We know plants are essential to have in any workplace. We love them from a design perspective, but there’s so much more to them than that! We caught up with Craig at Plant Plan who answered some questions we had about plants, health, and wellbeing.
AW: We know plants are good to have around, but what makes them so important to an office space?
Craig: We’re seeing 2 main reasons why companies are including planting and other green elements in their workspace. Firstly, it’s a very cost effective way of improving the look and feel of a workspace. With options such as rental of office plants there’s no big financial outlay, and they can be easily installed at any stage during the occupancy of a space. This flexibility and ease of implementation has been especially valuable to companies looking for ways to bring their office back into play post-covid. Secondly, there is the massive uptick in interest in wellbeing and workplace health. There are various studies done by universities to back this up, but overall planting and/or biophilic design has the ability to increase employee satisfaction, decrease mental health issues, and increase productivity! Combined these 2 facets give a pretty compelling business case for including planting in your workspace.
AW: You mentioned employee health – do you have any more specifics on this?
Craig: Yes, absolutely. These are both physical and psychological. So for physical we can look at how plants help remove toxins from the air while also increasing humidity. It’s a scary stat, but air in offices that are air-conditioned can be dryer than that in Death Valley. As humans we’re not great at coping in that scenario, hence why people often suffer from sore throats, nasal issues, and dry eyes when working inside an office. Plants release water vapour through their leaves, and can increase humidity within a room by up to 15%, helping to create an environment where people are more healthy, and by extension reducing time lost due to sickness. Likewise, by reducing toxins and dust in the air plants help combat the symptoms of Sick Building Syndrome (SBS).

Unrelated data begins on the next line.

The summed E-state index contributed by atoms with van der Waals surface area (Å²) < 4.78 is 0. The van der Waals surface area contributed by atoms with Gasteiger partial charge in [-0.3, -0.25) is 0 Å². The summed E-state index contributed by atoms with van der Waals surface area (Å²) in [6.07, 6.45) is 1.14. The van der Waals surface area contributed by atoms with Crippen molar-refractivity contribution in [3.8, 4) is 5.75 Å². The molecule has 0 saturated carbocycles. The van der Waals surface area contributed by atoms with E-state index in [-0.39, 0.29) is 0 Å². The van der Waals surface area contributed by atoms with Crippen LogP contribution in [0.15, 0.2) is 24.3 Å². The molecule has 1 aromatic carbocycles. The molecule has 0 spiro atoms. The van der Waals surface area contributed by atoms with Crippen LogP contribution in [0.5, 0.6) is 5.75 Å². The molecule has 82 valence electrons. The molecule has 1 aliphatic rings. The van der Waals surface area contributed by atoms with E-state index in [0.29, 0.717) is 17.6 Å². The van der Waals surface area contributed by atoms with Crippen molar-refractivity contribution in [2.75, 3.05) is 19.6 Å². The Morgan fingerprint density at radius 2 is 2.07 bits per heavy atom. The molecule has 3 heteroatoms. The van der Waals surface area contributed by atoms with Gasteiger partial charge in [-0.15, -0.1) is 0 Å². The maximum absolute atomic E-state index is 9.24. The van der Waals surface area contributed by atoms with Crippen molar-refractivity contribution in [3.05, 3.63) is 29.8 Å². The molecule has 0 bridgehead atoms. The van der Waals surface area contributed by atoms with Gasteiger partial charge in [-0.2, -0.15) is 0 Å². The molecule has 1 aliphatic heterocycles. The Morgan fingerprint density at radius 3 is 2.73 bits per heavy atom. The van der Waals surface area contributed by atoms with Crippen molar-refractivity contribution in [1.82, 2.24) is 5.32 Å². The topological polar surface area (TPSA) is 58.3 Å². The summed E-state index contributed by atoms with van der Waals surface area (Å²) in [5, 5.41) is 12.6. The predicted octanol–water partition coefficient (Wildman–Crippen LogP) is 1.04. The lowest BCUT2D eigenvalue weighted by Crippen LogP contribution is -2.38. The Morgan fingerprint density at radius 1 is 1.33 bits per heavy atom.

From a psychological perspective there’s a few things to look at. Firstly, studies by the University of Technology in Sydney, Australia have shown that introducing planting into the workspace can increase positive feelings and reduce feelings of depression by 58%. Another study by the same institute found that employees working in areas with plants in felt 38% less fatigued! Take this further, and as the Human Spaces report into Biophilic Design found, staff entering ‘green’ spaces report feeling both happier and more inspired and the University of Exeter discovered that working in an environment with planting could give a 15% increase in productivity.
AW: So, we’re guessing that when people are healthier, they’ll work better won’t they?
Craig: That’s correct – sickness related absence and presenteeism costs the UK economy an estimated £80bn per annum, and by helping to overcome this planting can definitely help teams improve their performance. Obviously this needs to be part of an overall strategy, and plants are a magic wand that’ll miraculously fix every issue in your business, but they do definitely have a place in plans for improving workplace wellbeing, staff retention, and attracting talent into your organisation.
AW: Slight curveball here – do artificial/preserved plants carry any of the same benefits? Would you ever use them in a space?
Craig: We do use artificial planting in the workspace. Sometimes a space just is not suitable for live planting. Examples of this could be meeting rooms that are infrequently used and often in darkness so plants won’t survive. Another example would be a high level green ceiling feature. This is currently not practical using live planting, but can be easily created using replica. It’s pretty clear that using replica planting isn’t going to have all the health benefits of live planting, but you don’t lose everything. Going back to the Human Spaces report, and 88% of respondents to a survey done in 2004 reported that views of/access to natural elements improved their sense of wellbeing, so that can be achieved whether using live, replica, or preserved planting.
AW: Finally, any other fun facts or interesting things about plants for us to take away?
Craig: My wife isn’t impressed with my reading all the notice-boards but I recently visited the University of Cambridge Botanical Gardens and got my latest fun fact from one of their boards. There is more diversity in planting species on Table Mountain, South Africa than there is in the whole of the UK, which I think is incredible. It’s easy to just take nature for granted, but when you dig down into the detail there is a never ending stream of awesome information to find!